The primary mechanism involved in "suspending" the fetlock joint and maintaining the proper fetlock/pastern axis is the suspensory ligament (Figure 2). The suspensory ligament originates just below the hock (red arrow) and initially is one structure (body) that travels down the back of the lower limb (yellow arrow). Approximately half way down the canon bone the suspensory ligament splits into a medial (inside) and lateral (outside) branch. The suspensory branches attach to the sesamoid bones which are located just behind and below the fetlock joint. As such, the suspensory ligament helps "suspend" the fetlock joint and a proper fetlock/pastern axis.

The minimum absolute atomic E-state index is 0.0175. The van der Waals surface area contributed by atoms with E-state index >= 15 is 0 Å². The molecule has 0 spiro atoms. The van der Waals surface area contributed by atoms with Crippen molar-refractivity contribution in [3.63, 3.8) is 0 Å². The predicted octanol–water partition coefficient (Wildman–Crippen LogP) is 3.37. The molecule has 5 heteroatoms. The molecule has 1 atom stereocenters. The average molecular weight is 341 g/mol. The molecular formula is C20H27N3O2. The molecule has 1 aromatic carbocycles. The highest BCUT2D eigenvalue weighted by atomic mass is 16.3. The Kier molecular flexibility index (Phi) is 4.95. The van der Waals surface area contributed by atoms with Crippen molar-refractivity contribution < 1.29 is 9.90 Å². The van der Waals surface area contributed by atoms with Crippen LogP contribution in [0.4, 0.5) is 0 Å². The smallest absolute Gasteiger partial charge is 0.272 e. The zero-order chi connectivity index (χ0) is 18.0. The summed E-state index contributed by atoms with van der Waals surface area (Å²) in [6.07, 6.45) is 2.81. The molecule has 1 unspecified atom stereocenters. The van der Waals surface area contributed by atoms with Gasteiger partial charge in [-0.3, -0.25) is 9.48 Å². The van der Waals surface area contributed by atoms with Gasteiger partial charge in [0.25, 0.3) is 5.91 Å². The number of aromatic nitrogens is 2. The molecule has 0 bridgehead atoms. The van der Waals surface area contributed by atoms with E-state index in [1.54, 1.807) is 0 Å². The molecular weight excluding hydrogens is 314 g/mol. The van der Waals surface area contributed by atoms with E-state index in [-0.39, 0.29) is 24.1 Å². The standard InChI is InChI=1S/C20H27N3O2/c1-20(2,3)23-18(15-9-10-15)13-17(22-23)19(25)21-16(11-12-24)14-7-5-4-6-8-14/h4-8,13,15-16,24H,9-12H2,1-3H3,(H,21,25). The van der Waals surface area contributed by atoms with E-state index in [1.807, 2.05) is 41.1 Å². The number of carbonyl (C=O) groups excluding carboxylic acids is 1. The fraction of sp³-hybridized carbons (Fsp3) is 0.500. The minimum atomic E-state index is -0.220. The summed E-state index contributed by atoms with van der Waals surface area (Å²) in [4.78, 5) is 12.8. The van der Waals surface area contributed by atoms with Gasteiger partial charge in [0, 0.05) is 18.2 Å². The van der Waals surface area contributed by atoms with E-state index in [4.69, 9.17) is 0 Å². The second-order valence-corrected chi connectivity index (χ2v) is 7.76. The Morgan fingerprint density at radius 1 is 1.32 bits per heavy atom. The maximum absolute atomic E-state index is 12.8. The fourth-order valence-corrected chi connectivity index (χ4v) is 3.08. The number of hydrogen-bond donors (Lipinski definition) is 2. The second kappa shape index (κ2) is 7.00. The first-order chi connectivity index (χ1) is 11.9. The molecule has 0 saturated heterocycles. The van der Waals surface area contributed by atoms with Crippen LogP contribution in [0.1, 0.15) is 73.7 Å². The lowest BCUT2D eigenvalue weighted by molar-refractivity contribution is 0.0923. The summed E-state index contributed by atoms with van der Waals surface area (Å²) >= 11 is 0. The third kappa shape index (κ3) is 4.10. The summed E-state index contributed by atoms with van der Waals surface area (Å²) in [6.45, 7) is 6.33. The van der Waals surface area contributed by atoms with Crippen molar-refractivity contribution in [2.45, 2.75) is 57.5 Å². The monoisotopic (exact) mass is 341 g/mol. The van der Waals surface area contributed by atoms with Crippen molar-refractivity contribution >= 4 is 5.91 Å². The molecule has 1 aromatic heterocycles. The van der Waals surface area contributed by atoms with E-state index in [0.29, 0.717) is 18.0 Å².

When compared to the normal limb, the significant increase in the size of the proximal suspensory ligament is evident. In this case the affected suspensory ligament was 2x the "normal" size. These ultrasound findings confirm the diagnosis of proximal suspensory desmitis of the hind limb. The prognosis for this injury is poor for return to riding and guarded for return to pasture soundness. Once the fetlock has "dropped" the physical changes to the suspensory ligament CANNOT be reversed!! Treatment is aimed at slowing the progress of the condition and attempting to provide pain relief to the horse. In my experience, corrective shoeing is the MOST important aspect of managing this condition.